"Prosecutors and police have had a learning curve," explains Judge Howard. "The prosecutors tell police, 'Okay, you have to do this next time if you want me to charge your cases.' It isn't that there are so many more cases. It's that they've learned how to do them better." Defense attorneys agree, noting that they're seeing fewer bad police stops.
While the increase in numbers of arrests hasn't been as dramatic as the increase in prosecutions, police are arresting more users. State and federal records show that the arrest rates in Minneapolis and Hennepin County went up 17 and 10 percent, respectively, in 1997.
But according to drug court statistics, those arrests aren't scooping up dealers, either. Some 60 percent of drug court cases are fifth-degree felonies--the kind of low-level possession cases that police and prosecutors used to be quicker to let go of.
"In 1996, if you got stopped and patted down and had a rock, my guess is the police officer might arrest you and charge you with fifth-degree possession," says Leonardo Castro, chief public defender for Hennepin County. "Or because they know you're an addict, know this is your problem, do they take your rock away? Stomp it on the ground? Or does the county attorney decide not to charge you? In 1997, did we have more people on the streets? My guess is not.
"Part of the idea is, now we can get people treatment, so we're charging more people because we think we can help," he continues. "But if the numbers are staying constant, then something's not working."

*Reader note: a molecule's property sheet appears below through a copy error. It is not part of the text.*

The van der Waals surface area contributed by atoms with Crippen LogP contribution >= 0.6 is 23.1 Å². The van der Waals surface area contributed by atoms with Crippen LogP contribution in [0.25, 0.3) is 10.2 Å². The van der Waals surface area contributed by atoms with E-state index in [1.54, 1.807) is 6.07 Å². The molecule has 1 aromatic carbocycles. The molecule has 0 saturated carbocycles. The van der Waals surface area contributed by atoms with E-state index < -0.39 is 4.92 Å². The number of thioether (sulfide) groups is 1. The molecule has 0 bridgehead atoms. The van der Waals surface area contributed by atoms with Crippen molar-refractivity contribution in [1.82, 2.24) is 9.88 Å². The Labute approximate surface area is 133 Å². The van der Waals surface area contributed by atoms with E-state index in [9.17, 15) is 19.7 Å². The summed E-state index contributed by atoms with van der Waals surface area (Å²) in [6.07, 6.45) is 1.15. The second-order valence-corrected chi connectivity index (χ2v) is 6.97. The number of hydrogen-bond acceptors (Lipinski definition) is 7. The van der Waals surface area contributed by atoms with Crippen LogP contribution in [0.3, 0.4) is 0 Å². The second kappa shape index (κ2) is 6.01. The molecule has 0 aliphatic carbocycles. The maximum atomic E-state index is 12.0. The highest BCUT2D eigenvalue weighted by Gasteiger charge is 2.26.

From where Castro sits, the biggest problem comes when someone "flunks" drug court. "What about the guy who comes in, goes through treatment, then three months later tests positive? He gets another chance, flunks, repeats, and then finally the judge says, 'Sorry, I'm going to have to send you to prison.' So now he has a felony record."
And once someone has a drug felony on his record, rehabilitation becomes a nightmare. Aside from the usual barriers encountered by convicts--trouble getting jobs and apartments, for instance--drug offenders face a special set of ongoing sanctions. They cannot live in or visit someone in public housing. They are not eligible for federal educational aid, for food stamps, or any of the last vestiges of welfare.
"Employers don't distinguish between people who went to prison and people who have an addiction," notes Howard. "Rapists getting out of Stillwater can get a Pell Grant, while a kid on diversion can't get any education money unless it's from the school itself. That's where the system really needs to look."
And these days, it doesn't take a very large stash of drugs to end up charged with a felony: 42.5 grams of marijuana is a fifth-degree felony in Minnesota, as is possession of any amount of cocaine or crack, or of other illicit narcotics. In 1991, 500 fifth-degree cases were filed in Hennepin County; today there are almost twice as many.
"The level of criminalization is a decision made by the state Legislature and Congress. Why felonize those cases?" asks Howard. "Those are essentially political questions about things that I cannot change. All I can do is try to ameliorate what's in front of me. The reality is that although we have a bottleneck, we are going to be far worse off if we don't deal with them."
Even so, he says, he still finds drug court "the most hopeful place in the building." "Treatment does work. Does it work all the time? No, but that's the way society is," says Howard. "We can't afford to put as many people in prison and on the ash heap as we are."
Juvenile court Judge Tanja Manrique is filling in for Howard, who is at a conference. Drug Court II, as it's known informally, is a much smaller courtroom, and it's library-quiet. All eyes are on Manrique, who is conducting "review"--talking with participants who are under court order to check in on a regular basis. It helps that she's a stone fox with a soft, feminine voice. When she speaks, everyone strains to hear.